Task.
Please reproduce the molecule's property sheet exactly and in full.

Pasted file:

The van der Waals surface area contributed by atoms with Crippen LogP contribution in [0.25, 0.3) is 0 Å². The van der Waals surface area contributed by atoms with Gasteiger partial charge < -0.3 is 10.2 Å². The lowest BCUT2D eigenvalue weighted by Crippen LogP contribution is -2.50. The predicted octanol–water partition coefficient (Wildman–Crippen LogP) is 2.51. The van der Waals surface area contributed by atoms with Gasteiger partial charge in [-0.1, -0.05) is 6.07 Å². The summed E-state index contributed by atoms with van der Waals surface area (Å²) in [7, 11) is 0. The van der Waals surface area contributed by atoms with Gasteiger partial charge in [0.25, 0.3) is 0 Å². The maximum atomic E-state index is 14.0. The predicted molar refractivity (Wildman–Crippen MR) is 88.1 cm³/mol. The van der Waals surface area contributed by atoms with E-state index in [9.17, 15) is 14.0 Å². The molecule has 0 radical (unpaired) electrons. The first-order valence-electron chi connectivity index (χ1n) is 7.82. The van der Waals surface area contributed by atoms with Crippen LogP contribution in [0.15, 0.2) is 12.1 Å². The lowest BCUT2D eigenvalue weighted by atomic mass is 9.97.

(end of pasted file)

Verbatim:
The van der Waals surface area contributed by atoms with Crippen LogP contribution in [0.25, 0.3) is 0 Å². The van der Waals surface area contributed by atoms with Gasteiger partial charge < -0.3 is 10.2 Å². The lowest BCUT2D eigenvalue weighted by Crippen LogP contribution is -2.50. The predicted octanol–water partition coefficient (Wildman–Crippen LogP) is 2.51. The van der Waals surface area contributed by atoms with Gasteiger partial charge in [-0.1, -0.05) is 6.07 Å². The summed E-state index contributed by atoms with van der Waals surface area (Å²) in [7, 11) is 0. The van der Waals surface area contributed by atoms with Gasteiger partial charge in [0.25, 0.3) is 0 Å². The maximum atomic E-state index is 14.0. The predicted molar refractivity (Wildman–Crippen MR) is 88.1 cm³/mol. The van der Waals surface area contributed by atoms with E-state index in [9.17, 15) is 14.0 Å². The molecule has 0 radical (unpaired) electrons. The first-order valence-electron chi connectivity index (χ1n) is 7.82. The van der Waals surface area contributed by atoms with Crippen LogP contribution in [0.15, 0.2) is 12.1 Å². The lowest BCUT2D eigenvalue weighted by atomic mass is 9.97.